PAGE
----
Six building and construction industry organisations have joined forces to tackle one of the most common threats to the health of the industry’s workforce – cancer.
By 2020 almost half of Britons will get cancer in their lifetimei. The ‘Don’t Let Cancer Ruin Your Foundations’ campaign is run in conjunction with Macmillan Cancer Support, whose building and construction industry partners are uniting to empower men to take control of their health.
The partners – Selco Builders Warehouse, Travis Perkins, Benchmarx Kitchen & Joinery, Kier Group, Costain, and Wolseley UK – will be carrying out fundraising and awareness raising activities during the first two weeks of May. Sites across the country will signpost employees and customers to Macmillan information and support.
Chris Cunliffe, Chief Executive of Selco Builders Warehouse which has partnered with Macmillan since 2013 raising more than £300,000 for the charity, said: “The aim of the campaign is to educate male employees and customers that they don’t have to face cancer alone. We want to encourage men to put their health first, by ensuring they are aware of the most common signs and symptoms of cancer.”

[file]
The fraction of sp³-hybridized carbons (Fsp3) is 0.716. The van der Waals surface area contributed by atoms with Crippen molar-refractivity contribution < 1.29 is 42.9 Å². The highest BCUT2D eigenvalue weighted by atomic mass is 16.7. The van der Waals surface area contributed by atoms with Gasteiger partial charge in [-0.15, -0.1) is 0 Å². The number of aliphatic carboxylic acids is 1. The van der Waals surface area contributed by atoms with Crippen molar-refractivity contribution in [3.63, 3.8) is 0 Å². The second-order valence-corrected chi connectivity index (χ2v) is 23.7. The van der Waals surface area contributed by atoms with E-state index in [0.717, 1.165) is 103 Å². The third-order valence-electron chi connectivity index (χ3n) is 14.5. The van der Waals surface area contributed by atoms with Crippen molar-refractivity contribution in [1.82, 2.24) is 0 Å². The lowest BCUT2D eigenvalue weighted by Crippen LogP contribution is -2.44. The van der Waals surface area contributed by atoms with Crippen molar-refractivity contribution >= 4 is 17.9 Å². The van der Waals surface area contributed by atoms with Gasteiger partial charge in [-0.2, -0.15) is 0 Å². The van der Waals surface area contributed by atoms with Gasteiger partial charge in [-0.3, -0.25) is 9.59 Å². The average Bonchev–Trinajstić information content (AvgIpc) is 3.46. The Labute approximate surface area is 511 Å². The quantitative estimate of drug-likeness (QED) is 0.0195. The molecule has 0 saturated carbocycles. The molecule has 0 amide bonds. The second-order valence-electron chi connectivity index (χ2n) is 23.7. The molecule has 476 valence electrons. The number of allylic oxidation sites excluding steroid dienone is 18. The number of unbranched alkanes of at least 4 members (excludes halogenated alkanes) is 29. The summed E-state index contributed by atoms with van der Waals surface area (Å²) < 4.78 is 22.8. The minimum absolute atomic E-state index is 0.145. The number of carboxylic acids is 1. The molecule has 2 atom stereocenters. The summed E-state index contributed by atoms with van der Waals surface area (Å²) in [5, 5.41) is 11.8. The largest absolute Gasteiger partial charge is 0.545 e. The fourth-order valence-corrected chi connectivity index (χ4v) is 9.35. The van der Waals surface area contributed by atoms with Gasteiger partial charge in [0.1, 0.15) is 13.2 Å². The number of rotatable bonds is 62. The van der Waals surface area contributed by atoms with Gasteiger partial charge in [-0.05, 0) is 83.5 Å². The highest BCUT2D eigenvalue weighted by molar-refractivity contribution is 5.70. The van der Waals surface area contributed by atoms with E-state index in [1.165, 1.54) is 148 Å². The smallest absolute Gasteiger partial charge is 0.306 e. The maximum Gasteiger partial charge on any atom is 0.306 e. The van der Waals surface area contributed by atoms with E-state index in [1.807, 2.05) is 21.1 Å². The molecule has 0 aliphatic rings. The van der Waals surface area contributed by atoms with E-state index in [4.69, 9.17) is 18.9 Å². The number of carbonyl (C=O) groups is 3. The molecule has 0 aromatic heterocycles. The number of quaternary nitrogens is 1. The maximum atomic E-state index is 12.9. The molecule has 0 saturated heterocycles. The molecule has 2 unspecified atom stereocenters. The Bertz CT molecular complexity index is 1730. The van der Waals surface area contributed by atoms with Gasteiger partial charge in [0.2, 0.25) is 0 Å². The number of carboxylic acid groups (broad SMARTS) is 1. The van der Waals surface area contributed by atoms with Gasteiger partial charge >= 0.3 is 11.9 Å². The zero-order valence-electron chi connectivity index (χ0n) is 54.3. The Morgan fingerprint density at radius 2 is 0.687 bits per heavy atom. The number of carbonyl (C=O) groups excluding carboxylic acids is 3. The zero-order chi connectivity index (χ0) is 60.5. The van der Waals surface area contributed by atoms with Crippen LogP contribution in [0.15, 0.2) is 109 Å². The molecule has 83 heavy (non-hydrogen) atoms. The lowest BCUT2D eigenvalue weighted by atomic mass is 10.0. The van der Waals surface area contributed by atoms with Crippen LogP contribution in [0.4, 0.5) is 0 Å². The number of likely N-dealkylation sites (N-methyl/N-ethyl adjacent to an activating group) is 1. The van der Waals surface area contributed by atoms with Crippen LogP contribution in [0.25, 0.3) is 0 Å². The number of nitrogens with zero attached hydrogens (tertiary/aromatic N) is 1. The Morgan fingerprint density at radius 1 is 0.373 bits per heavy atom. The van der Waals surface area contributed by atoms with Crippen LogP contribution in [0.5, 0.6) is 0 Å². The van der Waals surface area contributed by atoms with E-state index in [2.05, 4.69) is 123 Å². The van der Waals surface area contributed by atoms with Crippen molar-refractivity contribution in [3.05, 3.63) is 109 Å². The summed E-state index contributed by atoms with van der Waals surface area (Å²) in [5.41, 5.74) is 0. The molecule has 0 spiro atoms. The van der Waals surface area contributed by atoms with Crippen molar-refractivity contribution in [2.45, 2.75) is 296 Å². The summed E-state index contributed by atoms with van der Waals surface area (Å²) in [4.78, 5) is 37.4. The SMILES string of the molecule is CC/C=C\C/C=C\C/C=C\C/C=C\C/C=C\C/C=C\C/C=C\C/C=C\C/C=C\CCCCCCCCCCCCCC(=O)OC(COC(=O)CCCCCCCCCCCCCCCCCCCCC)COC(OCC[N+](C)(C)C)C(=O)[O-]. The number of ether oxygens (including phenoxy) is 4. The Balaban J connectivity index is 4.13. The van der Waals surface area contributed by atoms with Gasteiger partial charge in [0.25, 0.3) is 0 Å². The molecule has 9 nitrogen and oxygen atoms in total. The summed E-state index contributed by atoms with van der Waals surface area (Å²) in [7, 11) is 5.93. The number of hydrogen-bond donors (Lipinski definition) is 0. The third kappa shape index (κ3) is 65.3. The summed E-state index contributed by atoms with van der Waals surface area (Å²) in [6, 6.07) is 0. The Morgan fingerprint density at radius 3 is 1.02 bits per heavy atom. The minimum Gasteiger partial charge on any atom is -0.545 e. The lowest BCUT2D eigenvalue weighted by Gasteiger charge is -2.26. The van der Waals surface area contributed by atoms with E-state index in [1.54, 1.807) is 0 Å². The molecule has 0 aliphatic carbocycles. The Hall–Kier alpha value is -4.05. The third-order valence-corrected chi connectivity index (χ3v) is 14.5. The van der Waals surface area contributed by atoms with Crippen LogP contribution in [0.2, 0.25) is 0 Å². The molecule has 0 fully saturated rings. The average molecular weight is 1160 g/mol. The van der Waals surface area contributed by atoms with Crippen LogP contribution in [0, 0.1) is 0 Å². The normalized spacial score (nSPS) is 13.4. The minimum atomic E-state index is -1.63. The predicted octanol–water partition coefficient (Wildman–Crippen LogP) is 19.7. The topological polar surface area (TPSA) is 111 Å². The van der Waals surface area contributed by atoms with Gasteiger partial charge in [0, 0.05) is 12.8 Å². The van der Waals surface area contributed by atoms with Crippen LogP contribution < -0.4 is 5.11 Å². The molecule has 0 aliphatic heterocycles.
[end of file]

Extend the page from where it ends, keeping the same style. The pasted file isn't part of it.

Research by Macmillan within the construction sector showed that almost half of men surveyed (43%) would feel discouraged from talking about changes to their health such as a lump, a suspicious mole or pain, in case they were perceived as ‘making a fuss’ii. Almost a quarter (22.9%) would feel discouraged because they are too embarrassed iii.
Further YouGov research commissioned by Macmillan revealed more than one in three men (38%) are worried about their health to the extent that they’d been ‘kept awake at night’. Macmillan believes this shows that despite the bravado some may show to friends and family they could really be struggling to face their fears.iv
Chris continues: “All of the companies taking part in the campaign are Macmillan Cancer Support fundraising partners and collectively we have raised over £1,570,000 for the charity and we hope to reach millions of people through each of the partners’ staff, customers, suppliers, contractors and their families. If this campaign helps just one man face his cancer fears and take control by seeing a doctor or talking about his concerns, then it will have been a success.”
As part of the campaign each of the partners has arranged education and fundraising activities in its locations across the country.
Alix Wooding, Head of Corporate Partnerships at Macmillan Cancer Support said: “It’s very exciting for Macmillan to be working across an entire sector and uniting businesses who would traditionally be competitors, in the name of providing vital support to people with worries about cancer.
“By working with a coalition of companies to provide Macmillan information and support we can ensure that men – who are least likely to speak out about their cancer concerns – are confident enough to do so. I’d urge anyone who would like more information to get in touch with Macmillan because no one should face the worry of a cancer diagnosis alone.”
For more information about the campaign and the signs and symptoms of cancer please visit www.macmillan.org.uk/checkup.